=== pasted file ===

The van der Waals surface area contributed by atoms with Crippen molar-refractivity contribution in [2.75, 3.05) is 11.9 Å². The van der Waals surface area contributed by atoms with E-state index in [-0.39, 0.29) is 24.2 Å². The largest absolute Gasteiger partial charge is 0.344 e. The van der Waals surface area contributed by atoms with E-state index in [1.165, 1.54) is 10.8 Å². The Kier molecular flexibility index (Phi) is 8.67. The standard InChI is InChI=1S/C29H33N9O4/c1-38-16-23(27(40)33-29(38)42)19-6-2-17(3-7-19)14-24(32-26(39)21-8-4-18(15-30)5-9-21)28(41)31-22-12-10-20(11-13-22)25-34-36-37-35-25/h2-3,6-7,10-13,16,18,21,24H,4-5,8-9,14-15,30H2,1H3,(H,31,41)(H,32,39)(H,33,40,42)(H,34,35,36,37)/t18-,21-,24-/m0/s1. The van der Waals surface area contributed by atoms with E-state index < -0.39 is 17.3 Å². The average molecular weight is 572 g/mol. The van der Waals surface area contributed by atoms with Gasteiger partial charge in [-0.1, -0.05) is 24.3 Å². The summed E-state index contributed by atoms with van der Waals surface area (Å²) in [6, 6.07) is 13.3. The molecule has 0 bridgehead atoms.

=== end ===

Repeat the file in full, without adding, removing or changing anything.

The van der Waals surface area contributed by atoms with Crippen molar-refractivity contribution in [2.75, 3.05) is 11.9 Å². The van der Waals surface area contributed by atoms with E-state index in [-0.39, 0.29) is 24.2 Å². The largest absolute Gasteiger partial charge is 0.344 e. The van der Waals surface area contributed by atoms with E-state index in [1.165, 1.54) is 10.8 Å². The Kier molecular flexibility index (Phi) is 8.67. The standard InChI is InChI=1S/C29H33N9O4/c1-38-16-23(27(40)33-29(38)42)19-6-2-17(3-7-19)14-24(32-26(39)21-8-4-18(15-30)5-9-21)28(41)31-22-12-10-20(11-13-22)25-34-36-37-35-25/h2-3,6-7,10-13,16,18,21,24H,4-5,8-9,14-15,30H2,1H3,(H,31,41)(H,32,39)(H,33,40,42)(H,34,35,36,37)/t18-,21-,24-/m0/s1. The van der Waals surface area contributed by atoms with E-state index < -0.39 is 17.3 Å². The average molecular weight is 572 g/mol. The van der Waals surface area contributed by atoms with Gasteiger partial charge in [-0.1, -0.05) is 24.3 Å². The summed E-state index contributed by atoms with van der Waals surface area (Å²) in [6, 6.07) is 13.3. The molecule has 0 bridgehead atoms.